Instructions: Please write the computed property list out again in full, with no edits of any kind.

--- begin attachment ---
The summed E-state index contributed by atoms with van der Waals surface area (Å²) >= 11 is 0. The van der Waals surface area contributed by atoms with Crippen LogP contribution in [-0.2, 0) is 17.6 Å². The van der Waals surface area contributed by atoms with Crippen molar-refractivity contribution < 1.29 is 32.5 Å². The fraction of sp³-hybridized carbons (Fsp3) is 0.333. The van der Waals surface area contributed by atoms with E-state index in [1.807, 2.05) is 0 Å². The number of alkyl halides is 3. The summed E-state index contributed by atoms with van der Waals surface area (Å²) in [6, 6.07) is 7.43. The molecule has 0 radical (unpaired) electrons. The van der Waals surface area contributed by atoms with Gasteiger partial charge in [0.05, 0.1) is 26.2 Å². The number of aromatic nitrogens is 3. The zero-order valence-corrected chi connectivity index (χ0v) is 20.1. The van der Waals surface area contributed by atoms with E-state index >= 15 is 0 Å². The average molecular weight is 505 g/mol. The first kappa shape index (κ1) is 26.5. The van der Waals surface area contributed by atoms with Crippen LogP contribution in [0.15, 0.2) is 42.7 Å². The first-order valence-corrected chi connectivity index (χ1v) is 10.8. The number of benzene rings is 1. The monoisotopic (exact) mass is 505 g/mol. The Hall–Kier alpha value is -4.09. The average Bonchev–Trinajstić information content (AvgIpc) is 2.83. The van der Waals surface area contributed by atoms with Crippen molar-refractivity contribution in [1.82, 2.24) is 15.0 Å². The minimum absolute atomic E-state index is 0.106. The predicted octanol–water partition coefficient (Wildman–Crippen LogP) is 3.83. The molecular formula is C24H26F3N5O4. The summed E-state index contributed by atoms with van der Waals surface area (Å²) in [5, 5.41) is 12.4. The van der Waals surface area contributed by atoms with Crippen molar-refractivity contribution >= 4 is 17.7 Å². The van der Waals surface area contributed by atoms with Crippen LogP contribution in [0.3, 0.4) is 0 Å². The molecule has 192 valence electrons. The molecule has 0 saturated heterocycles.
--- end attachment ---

The summed E-state index contributed by atoms with van der Waals surface area (Å²) >= 11 is 0. The van der Waals surface area contributed by atoms with Crippen LogP contribution in [-0.2, 0) is 17.6 Å². The van der Waals surface area contributed by atoms with Crippen molar-refractivity contribution < 1.29 is 32.5 Å². The fraction of sp³-hybridized carbons (Fsp3) is 0.333. The van der Waals surface area contributed by atoms with E-state index in [1.807, 2.05) is 0 Å². The number of alkyl halides is 3. The summed E-state index contributed by atoms with van der Waals surface area (Å²) in [6, 6.07) is 7.43. The molecule has 0 radical (unpaired) electrons. The van der Waals surface area contributed by atoms with Gasteiger partial charge in [0.05, 0.1) is 26.2 Å². The number of aromatic nitrogens is 3. The zero-order valence-corrected chi connectivity index (χ0v) is 20.1. The van der Waals surface area contributed by atoms with E-state index >= 15 is 0 Å². The average molecular weight is 505 g/mol. The first kappa shape index (κ1) is 26.5. The van der Waals surface area contributed by atoms with Crippen LogP contribution in [0.15, 0.2) is 42.7 Å². The first-order valence-corrected chi connectivity index (χ1v) is 10.8. The number of benzene rings is 1. The monoisotopic (exact) mass is 505 g/mol. The Hall–Kier alpha value is -4.09. The average Bonchev–Trinajstić information content (AvgIpc) is 2.83. The van der Waals surface area contributed by atoms with Crippen molar-refractivity contribution in [1.82, 2.24) is 15.0 Å². The minimum absolute atomic E-state index is 0.106. The predicted octanol–water partition coefficient (Wildman–Crippen LogP) is 3.83. The molecular formula is C24H26F3N5O4. The summed E-state index contributed by atoms with van der Waals surface area (Å²) in [5, 5.41) is 12.4. The van der Waals surface area contributed by atoms with Crippen molar-refractivity contribution >= 4 is 17.7 Å². The van der Waals surface area contributed by atoms with Crippen LogP contribution in [0.3, 0.4) is 0 Å². The molecule has 192 valence electrons. The molecule has 0 saturated heterocycles.